• Storing: Cool the crepes entirely and stack them on a plate, cover tightly with plastic wrap, then foil. Alternatively, place it in a resealable plastic. Refrigerate for up to 3 days.
  • Freezing: Place parchment paper between each crepe. Cover tightly and place on a plate in the freezer or a large resealable plastic bag for up to 1 month. Defrost in the refrigerator the day before using.
  • Reheating: In the microwave, place a damp paper towel over the plate of crepes and microwave for 30 seconds. In a skillet, reheat over medium-low heat until warmed through. In the oven, place on a sheet pan covered with aluminum foil and warm at 275°F (135°C) for about 10 minutes.

Nutrition Facts

Serves: 10 crepes
Calories 97kcal (5%)Carbohydrates 12g (4%)Protein 3g (6%)Fat 4g (6%)Saturated Fat 2g (10%)Trans Fat 1gCholesterol 45mg (15%)Sodium 53mg (2%)Potassium 53mg (2%)Fiber 1g (4%)Sugar 2g (2%)Vitamin A 154IU (3%)Calcium 29mg (3%)Iron 1mg (6%)

Percent Daily Values are based on a 2000-calorie diet. All nutritional information is based on estimated third-party calculations. Each recipe and nutritional value will vary depending on the brands you use, measuring methods, and portion sizes per household.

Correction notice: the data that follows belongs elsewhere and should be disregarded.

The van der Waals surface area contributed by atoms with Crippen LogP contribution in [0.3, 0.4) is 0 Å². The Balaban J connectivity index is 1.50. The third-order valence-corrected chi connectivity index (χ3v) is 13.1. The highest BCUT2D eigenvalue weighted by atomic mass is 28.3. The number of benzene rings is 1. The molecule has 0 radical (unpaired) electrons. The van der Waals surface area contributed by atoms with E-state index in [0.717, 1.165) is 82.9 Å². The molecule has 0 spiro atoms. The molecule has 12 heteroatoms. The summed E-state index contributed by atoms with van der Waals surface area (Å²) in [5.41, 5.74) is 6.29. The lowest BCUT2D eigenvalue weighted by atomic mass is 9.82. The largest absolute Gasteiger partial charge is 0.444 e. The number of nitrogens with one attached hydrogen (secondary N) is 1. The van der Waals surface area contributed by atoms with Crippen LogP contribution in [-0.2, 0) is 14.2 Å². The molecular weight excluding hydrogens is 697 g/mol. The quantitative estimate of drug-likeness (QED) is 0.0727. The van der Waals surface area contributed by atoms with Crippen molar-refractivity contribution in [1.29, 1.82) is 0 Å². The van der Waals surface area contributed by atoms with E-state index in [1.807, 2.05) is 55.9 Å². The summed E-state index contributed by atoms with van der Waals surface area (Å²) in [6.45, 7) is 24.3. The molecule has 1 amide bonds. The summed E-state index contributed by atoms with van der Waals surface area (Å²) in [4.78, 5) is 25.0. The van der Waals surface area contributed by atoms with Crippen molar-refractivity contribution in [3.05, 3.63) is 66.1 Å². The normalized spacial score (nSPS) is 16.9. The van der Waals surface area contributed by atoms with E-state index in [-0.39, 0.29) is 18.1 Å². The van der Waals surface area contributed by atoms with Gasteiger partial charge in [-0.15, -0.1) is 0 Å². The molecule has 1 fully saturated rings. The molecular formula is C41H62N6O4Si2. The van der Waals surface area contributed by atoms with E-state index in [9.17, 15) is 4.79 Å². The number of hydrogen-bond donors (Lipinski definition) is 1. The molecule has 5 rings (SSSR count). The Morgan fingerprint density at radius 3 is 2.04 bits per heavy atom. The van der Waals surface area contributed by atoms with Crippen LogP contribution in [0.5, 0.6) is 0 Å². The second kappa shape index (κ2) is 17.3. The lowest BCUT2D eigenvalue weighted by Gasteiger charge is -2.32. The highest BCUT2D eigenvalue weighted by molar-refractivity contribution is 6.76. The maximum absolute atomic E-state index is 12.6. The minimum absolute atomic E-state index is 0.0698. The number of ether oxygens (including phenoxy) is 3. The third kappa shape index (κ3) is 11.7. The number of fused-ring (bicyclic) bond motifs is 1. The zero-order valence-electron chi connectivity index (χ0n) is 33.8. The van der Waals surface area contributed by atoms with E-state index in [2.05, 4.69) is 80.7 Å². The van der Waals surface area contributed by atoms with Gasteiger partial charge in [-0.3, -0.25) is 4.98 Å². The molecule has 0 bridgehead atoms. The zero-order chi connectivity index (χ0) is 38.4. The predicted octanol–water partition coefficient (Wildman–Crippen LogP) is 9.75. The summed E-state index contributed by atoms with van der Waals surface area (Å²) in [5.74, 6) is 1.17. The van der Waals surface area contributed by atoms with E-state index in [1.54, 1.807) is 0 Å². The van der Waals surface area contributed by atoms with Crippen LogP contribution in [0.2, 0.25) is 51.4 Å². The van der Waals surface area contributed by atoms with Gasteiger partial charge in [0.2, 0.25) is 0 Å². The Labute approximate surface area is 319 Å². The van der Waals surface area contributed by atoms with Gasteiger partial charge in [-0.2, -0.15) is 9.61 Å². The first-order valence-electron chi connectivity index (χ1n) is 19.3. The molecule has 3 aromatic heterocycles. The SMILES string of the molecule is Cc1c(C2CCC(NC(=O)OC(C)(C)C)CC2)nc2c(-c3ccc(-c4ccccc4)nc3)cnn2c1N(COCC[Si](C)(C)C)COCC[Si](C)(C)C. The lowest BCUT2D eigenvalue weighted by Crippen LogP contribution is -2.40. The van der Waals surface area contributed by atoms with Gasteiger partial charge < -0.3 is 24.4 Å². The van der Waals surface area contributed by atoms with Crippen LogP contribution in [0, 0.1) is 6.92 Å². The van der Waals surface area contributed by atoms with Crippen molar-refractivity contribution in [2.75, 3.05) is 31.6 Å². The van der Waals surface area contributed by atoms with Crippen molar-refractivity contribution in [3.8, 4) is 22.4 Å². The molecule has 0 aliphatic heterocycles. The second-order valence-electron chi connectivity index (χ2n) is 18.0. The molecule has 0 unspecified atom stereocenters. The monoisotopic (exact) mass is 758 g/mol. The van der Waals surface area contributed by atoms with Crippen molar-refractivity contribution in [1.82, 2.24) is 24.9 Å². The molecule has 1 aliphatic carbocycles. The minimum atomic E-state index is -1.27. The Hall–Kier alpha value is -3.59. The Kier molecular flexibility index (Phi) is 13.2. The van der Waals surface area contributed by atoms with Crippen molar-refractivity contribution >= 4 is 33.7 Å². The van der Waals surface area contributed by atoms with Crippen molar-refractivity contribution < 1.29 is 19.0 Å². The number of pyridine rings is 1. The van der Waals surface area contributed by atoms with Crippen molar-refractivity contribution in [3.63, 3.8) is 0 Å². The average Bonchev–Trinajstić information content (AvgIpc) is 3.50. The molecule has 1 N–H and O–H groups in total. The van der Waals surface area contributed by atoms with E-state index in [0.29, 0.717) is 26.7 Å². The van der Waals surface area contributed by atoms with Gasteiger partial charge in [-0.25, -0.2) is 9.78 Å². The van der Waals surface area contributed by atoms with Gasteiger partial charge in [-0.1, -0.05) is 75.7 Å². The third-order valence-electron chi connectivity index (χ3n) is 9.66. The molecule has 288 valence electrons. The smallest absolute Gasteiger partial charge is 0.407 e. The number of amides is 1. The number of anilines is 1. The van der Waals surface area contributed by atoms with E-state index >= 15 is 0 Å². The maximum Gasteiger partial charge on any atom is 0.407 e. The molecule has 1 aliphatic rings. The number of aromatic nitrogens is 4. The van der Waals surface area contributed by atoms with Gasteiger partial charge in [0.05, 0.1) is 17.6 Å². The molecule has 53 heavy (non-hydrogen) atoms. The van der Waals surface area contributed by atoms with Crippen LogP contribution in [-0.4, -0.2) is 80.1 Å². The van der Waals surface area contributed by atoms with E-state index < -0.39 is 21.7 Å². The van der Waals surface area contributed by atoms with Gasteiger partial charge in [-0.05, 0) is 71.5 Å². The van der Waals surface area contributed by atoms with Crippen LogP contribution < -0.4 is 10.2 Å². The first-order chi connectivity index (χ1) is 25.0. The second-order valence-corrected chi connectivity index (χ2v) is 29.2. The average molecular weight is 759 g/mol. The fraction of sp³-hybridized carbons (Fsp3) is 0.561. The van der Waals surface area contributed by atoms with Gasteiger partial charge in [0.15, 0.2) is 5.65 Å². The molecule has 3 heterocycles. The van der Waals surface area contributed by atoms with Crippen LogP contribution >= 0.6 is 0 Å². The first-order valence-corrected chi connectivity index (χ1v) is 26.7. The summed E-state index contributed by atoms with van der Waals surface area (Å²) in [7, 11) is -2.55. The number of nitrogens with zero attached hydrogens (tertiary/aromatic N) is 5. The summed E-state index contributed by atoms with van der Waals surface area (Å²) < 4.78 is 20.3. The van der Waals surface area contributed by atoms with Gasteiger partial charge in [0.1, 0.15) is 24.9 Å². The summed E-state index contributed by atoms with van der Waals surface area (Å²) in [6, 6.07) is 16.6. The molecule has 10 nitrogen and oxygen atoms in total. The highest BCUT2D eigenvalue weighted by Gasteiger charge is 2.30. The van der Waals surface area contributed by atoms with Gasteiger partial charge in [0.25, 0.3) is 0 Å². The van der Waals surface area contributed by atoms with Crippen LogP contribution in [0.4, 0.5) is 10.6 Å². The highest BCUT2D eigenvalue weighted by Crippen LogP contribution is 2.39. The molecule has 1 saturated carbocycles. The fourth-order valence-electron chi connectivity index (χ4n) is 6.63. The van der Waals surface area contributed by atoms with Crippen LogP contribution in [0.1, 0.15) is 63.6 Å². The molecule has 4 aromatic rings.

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Jessica Gavin

I'm a culinary school graduate, cookbook author, and a mom who loves croissants! My passion is creating recipes and sharing the science behind cooking to help you gain confidence in the kitchen.

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  1. Marj says

    I’ve often wondered about the difference between crepe and pancake recipes, and now I know, so thank you. Many years ago Mum always made what she called pancakes (in Australia) and they were great – small like a pancake but very flat like a crepe and with crispy edges, we kids loved them. Unfortunately I didn’t ask for her recipe, and she eventually forgot the list of ingredients. I followed the standard pancake recipes out there and wondered why mine didn’t turn out the same as hers, and now I think I know why, her recipe must have been more like a crepe recipe (no leavening). So now I can once again try to make Mum’s pancakes and hopefully get it right!